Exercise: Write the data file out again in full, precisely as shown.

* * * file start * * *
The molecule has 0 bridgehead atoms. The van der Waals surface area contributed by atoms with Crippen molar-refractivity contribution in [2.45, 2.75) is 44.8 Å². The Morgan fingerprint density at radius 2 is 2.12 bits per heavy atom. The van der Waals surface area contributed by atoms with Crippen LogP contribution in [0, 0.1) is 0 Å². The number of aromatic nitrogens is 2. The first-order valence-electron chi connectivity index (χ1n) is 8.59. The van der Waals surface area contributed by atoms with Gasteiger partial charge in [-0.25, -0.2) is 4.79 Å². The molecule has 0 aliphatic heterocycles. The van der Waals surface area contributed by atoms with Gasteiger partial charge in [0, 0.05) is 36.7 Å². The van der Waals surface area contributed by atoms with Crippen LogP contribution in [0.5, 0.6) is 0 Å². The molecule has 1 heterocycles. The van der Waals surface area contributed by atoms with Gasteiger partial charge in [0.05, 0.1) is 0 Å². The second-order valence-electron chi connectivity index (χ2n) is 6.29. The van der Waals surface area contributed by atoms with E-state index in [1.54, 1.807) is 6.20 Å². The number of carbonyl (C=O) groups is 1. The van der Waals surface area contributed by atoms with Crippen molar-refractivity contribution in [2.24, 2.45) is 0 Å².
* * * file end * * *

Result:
The molecule has 0 bridgehead atoms. The van der Waals surface area contributed by atoms with Crippen molar-refractivity contribution in [2.45, 2.75) is 44.8 Å². The Morgan fingerprint density at radius 2 is 2.12 bits per heavy atom. The van der Waals surface area contributed by atoms with Crippen LogP contribution in [0, 0.1) is 0 Å². The number of aromatic nitrogens is 2. The first-order valence-electron chi connectivity index (χ1n) is 8.59. The van der Waals surface area contributed by atoms with Gasteiger partial charge in [-0.25, -0.2) is 4.79 Å². The molecule has 0 aliphatic heterocycles. The van der Waals surface area contributed by atoms with Gasteiger partial charge in [0, 0.05) is 36.7 Å². The van der Waals surface area contributed by atoms with Crippen LogP contribution in [0.5, 0.6) is 0 Å². The molecule has 1 heterocycles. The van der Waals surface area contributed by atoms with Gasteiger partial charge in [0.05, 0.1) is 0 Å². The second-order valence-electron chi connectivity index (χ2n) is 6.29. The van der Waals surface area contributed by atoms with E-state index in [1.54, 1.807) is 6.20 Å². The number of carbonyl (C=O) groups is 1. The van der Waals surface area contributed by atoms with Crippen molar-refractivity contribution in [2.24, 2.45) is 0 Å².